The always-outspoken Crow says larger transparency goals should revolve around not only providing consumers with a price, but providing consumers with a price that is connected to value. Standard charges amount to “monopoly money,” in his view. Still, he favors the CMS rule, calling it “directionally” on course.
“I don’t see a move available where you flip a switch and you’ve got transparent pricing connected to value and everybody understands it,” Crow says. “So, to me, anything we can do to chip away at that is progress.”
For Jim Walton, CEO of independent physician network Genesis Physicians Group, the goal is to aim for “functional transparency,” which puts an onus on getting down to the level of out-of-pocket costs. He think about transparency less as a listing of standard charges and more as a table, which would include not only the hospital’s charge for a given service but also agreed upon prices with Medicare, Medicaid, and commercial insurers.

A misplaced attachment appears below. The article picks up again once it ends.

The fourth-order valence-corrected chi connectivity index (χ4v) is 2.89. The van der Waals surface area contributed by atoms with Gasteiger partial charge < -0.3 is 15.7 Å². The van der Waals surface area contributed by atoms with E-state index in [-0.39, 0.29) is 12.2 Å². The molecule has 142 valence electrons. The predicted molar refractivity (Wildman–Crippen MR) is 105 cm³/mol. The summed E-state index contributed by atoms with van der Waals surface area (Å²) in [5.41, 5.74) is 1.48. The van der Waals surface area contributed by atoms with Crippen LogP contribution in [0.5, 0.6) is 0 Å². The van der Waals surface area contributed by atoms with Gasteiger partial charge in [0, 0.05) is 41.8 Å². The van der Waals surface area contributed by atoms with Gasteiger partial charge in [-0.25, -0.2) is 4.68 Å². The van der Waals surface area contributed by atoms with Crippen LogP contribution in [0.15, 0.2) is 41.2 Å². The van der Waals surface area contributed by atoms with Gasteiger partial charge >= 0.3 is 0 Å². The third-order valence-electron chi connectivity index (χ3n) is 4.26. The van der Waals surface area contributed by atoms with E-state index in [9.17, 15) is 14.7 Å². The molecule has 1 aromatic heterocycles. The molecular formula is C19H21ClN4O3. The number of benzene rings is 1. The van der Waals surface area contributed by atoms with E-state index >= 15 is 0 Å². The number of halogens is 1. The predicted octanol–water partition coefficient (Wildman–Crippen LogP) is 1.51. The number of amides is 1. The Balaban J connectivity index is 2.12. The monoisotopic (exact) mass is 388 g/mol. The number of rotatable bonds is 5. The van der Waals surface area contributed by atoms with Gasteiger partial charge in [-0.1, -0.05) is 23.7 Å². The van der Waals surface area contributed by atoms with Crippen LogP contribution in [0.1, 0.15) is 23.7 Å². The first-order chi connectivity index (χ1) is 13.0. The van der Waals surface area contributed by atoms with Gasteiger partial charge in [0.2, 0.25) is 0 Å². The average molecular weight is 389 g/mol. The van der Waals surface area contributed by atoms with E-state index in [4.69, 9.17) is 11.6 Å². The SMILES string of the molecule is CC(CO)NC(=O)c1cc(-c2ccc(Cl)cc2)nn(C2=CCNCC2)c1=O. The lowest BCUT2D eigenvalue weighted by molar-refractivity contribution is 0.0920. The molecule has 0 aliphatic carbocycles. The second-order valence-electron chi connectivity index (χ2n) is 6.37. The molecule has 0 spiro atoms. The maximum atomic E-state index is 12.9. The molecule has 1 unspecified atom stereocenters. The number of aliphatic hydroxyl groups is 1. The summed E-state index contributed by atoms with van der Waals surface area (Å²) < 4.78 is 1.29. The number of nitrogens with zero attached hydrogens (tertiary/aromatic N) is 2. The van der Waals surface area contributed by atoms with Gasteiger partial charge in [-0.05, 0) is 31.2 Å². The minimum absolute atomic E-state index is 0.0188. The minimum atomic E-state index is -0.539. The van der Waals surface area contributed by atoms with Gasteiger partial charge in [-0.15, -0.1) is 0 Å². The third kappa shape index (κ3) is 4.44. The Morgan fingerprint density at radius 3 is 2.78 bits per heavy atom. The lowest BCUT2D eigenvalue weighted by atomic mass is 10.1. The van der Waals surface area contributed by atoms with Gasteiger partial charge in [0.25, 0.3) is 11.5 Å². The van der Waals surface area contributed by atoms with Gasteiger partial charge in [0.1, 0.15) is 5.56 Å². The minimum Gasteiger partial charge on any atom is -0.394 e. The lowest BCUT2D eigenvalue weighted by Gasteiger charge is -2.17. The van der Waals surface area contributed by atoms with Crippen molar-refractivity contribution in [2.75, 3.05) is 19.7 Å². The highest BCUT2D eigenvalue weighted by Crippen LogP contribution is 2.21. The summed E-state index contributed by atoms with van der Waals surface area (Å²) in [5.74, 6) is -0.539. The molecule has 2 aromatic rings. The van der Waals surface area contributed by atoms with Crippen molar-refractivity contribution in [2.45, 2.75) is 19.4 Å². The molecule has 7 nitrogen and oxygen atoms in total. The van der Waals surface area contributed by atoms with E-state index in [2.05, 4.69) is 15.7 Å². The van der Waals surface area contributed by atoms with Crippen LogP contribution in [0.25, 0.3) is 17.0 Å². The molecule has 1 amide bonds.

“Once that functional transparency takes place, you really unleash the free market to develop tools for consumers—apps—for them to do their calculation,” Walton says.
Methodist Health System CEO Stephen Mansfield, in an email, pulled together a few additional challenges. For one, he says, prices for a single procedure aren’t necessarily uniform from one patient to the next. He used gallbladder surgery as an example. For a relatively healthy patient, the price will indeed be predictable. But for someone who is frail and has additional diseases or conditions, up-front pricing will be more difficult.
Mansfield also points out how physicians who work inside the hospital but are not employed by it can impact costs. Doctors in that category can include ER physicians, anesthesiologists, and radiologists.
“That reality could mean that a person comparison shopping based only on hospital prices displayed could select what they think to be the lower-priced hospital, only to end up paying far more out of pocket in total than they might have paid had they chosen what seemed like a higher-priced hospital,” Mansfield says.
Ultimately, he adds, delivering “meaningful comparative cost data” to consumers is an undertaking that could mean a “dramatic shift in the way Medicare, Medicaid, and commercial payers contract with and pay hospitals, physicians, and others in the healthcare space.”